4 Trips That Changed the World
How many times have you had a friend come back from a long trip and say: “I feel like a changed person”? It’s a common tune for travellers who have been away for a sustained period of time and the reason a lot of us like to get away from it all in the first place.
Some journeys, however, have had a greater impact than others; indeed, some have changed the world and the way we look at it.
Benjamin “Bugsy” Siegel to Las Vegas, 1946
A native New York gangster who moved to California to develop the mob’s west coast syndicate, Siegel was instrumental in creating the original “Sin City”. Running a gambling and prostitution ring in Los Angeles, Siegel was enjoying the Hollywood lifestyle until his bosses sent him into the Nevada desert to oversee the building of William R. Wilkerson’s Flamingo Hotel in the mid-1940s. “Bugsy” resented the move but eventually learned to love Vegas, strong-arming his way into owning the hotel and being the first to envisage “The Strip” as a place tourists could come to enjoy losing their money. Siegel was killed in 1947 – some say by those who were fed up with his profligate ways – but by then his Vegas legacy was secure.
What it gave the modern-day traveller: The chance to lose your life savings on the turn of a card and get your picture taken with a naked ginger prince.
Passengers on the de Havilland Comet to Johannesburg, 1952
Thirty-six people made history on May 2, 1952 when they became the first paying commercial jet passengers on a British Overseas Airway Corporation (BOAC) flight from London to Johannesburg. The four-engine jet’s first flight wasn’t as quick to its destination as you might think, as it made stops in Rome, Beirut, Sudan, Uganda and Zambia before arriving in Jo’burg 24 hours after leaving London. When BOAC realised it was better not to run the plane like a bus service, the flights proved highly successful, although a series of crashes forced the de Havilland fleet to be grounded and allowed Boeing to become the dominant jet supplier, which it still is today.
What it gave the modern-day traveller: The chance to sit next to a crying baby for up to 12 hours with no means of escape whatsoever.
Mikhail Gorbachev to Washington, 1987
During the Cold War of the 1980s, Soviet leader Mikhail Gorbachev and US President Ronald Reagan held a series of meetings with a view to ending the nuclear arms race. Negotiations in Geneva and Rejkjavik were promising but ultimately failed, and it was only when Gorbachev travelled to Washington in 1987 that a breakthrough was finally made. Despite opposition domestically, the two leaders agreed to the INF Treaty, which eliminated all intermediate-range nuclear missiles. The treaty was the beginning of the Cold War thaw and an unprecedented working relationship between the US and Russia, who finally announced the end of covert hostilities at the Malta Summit in 1990.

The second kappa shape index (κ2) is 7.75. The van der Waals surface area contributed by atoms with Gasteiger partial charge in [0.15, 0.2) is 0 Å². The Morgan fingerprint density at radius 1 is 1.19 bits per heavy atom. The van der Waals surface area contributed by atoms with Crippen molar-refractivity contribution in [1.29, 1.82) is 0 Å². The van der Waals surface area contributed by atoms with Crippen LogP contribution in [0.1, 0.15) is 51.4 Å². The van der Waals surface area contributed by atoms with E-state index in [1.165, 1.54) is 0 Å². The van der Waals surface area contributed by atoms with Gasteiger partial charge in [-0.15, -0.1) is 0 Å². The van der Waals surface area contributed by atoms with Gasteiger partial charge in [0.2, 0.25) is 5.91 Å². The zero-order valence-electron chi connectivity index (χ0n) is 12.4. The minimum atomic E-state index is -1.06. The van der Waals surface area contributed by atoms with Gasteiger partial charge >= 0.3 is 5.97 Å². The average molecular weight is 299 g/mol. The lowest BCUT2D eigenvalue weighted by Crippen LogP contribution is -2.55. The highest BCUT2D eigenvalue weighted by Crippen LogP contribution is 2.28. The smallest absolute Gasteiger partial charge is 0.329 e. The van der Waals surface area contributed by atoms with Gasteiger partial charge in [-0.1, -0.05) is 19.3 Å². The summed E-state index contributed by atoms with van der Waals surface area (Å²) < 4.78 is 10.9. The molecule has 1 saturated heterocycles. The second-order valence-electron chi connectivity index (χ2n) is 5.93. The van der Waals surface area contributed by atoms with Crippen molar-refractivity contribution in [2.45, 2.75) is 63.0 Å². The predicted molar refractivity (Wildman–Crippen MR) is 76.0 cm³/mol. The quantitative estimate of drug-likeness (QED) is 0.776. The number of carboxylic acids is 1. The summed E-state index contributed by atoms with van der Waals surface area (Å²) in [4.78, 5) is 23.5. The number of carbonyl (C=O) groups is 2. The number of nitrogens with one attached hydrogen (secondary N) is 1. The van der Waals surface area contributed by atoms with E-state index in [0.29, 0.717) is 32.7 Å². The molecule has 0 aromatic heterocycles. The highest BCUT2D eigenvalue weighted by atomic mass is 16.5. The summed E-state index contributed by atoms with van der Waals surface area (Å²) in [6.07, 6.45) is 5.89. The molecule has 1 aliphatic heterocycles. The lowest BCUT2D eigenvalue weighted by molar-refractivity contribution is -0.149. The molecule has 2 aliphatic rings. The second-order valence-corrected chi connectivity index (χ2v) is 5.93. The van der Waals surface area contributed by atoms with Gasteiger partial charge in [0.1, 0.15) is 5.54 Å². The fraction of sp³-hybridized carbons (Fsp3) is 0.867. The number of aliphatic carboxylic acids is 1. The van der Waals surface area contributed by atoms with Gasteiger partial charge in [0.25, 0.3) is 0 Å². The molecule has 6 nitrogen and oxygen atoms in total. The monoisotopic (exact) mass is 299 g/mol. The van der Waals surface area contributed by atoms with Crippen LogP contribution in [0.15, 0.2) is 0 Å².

What it gave the modern-day traveller: The opportunity to travel to previously closed destinations like East Germany and the old Soviet countries such as Ukraine, Lithuania, Latvia and Estonia. Plus cheap boy’s weekends and hen’s nights in Prague.
John, Paul, George and Ringo to New York, 1964
On February 7, 1964 four lads from Liverpool arrived in New York City and the world of pop music – and America – was never the same again. The Beatles’ two-week visit to the US was like nothing anyone had ever seen before; thousands of fans were on hand to meet them at Kennedy Airport and an estimated 73 million tuned in to watch them on The Ed Sullivan Show. The term ‘Beatlemania’ was coined to describe a condition that induced shouting and fainting whenever the scouse lads appeared or played music. Not only did the Beatles’ trip make them the first British band to “break” in the US but it helped provide a tipping point for a younger generation of Americans to take control of their country politically, socially and economically.
What it gave the modern-day traveller: The belief that it’s socially acceptable to scream at the top of your lungs while jumping up and down when you see someone you know (or merely recognise) emerge through customs.